The following Q&A is excerpted from Clifford Mishler’s Coins: Questions & Answers:
Q: Having been a casual collector for many years, I am puzzled by the fact that minting errors that seemed to have been in plentiful supply 20 to 25 years ago are today typically priced near or just above the three-digit level. Why is this?
A: The short answer is supply and demand. Specifically, the supply has tightened parallel with a significant increase in demand. In the late 1990s, the U.S. Mint’s processing equipment and methods were enhanced to the degree that the emission of gross off-center and multiple strikes, along with clipped planchets and similar defective products, decreased dramatically. At the same time and subsequently, the number of collectors pursuing these minting mistakes increased substantially. Back in the 1960s and 1970s, coins displaying die cracks and breaks were the centerpieces of most collections and were typically priced at $1 or less. Major die breaks took years to climb past the $20 level. Today, almost any highly visible minting error variety has a base value of at least several hundred dollars. With demand far exceeding supply, prices have been driven up dramatically from the perspective of 25 years ago.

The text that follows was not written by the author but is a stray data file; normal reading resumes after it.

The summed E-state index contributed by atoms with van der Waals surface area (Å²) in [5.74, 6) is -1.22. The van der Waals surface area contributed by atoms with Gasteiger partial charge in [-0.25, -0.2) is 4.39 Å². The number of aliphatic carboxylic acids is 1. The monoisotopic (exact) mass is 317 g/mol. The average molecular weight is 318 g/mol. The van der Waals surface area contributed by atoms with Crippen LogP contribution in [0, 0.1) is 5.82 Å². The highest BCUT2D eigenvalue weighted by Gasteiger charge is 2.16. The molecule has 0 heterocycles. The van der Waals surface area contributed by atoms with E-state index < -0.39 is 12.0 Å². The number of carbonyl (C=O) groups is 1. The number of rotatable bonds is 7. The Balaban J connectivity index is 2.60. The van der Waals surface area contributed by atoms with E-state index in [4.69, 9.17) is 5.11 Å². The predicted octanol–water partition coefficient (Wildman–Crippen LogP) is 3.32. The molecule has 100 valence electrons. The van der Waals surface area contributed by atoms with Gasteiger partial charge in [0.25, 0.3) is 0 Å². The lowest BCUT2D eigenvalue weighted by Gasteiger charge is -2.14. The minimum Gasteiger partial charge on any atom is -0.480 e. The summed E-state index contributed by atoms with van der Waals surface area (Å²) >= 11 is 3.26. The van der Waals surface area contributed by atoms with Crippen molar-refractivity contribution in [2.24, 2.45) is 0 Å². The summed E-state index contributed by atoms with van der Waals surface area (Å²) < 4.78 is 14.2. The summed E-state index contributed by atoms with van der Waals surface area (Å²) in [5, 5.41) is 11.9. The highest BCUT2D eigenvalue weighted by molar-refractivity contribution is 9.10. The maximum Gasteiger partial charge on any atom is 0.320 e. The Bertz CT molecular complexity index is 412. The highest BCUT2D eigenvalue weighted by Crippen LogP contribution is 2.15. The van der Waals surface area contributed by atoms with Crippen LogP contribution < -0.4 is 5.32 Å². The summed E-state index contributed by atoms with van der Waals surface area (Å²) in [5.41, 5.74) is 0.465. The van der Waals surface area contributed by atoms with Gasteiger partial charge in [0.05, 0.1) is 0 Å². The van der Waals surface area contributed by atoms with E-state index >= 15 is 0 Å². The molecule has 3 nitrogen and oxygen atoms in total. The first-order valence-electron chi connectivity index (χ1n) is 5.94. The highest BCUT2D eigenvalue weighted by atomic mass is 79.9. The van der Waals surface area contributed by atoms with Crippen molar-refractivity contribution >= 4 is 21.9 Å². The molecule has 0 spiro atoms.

Q: I have heard the term “waffled” coins used. What does it mean?
A: Commencing in 2003, as an extension of its quality control program and to allow fewer error coins to reach the marketplace, the U.S. Mint instituted the use of machines into which coins screened out of production during the quality control process were fed under high pressure between pairs of rollers, distorted the surfaces of the error pieces into an appearance somewhat akin to that of a “waffle” prior to the scrap being shipped to outside vendors for melting. This process has had the effect of greatly reducing the number of error coins—multiple struck and off-center coins, blank and clipped planchets, and other scrap reaching the marketplace. Although waffled examples of all denominations struck for circulation are known for all years from 2003 on, the Mint has not objected to their being traded because they are not considered coins with legal tender status. The machines for this process were originally developed in Austria, in advance of the conversion to the euro in 2002, to handle the retirement and recycling of the circulating coins of its predecessor individual national monetary systems.
Below is a video describing waffled coins: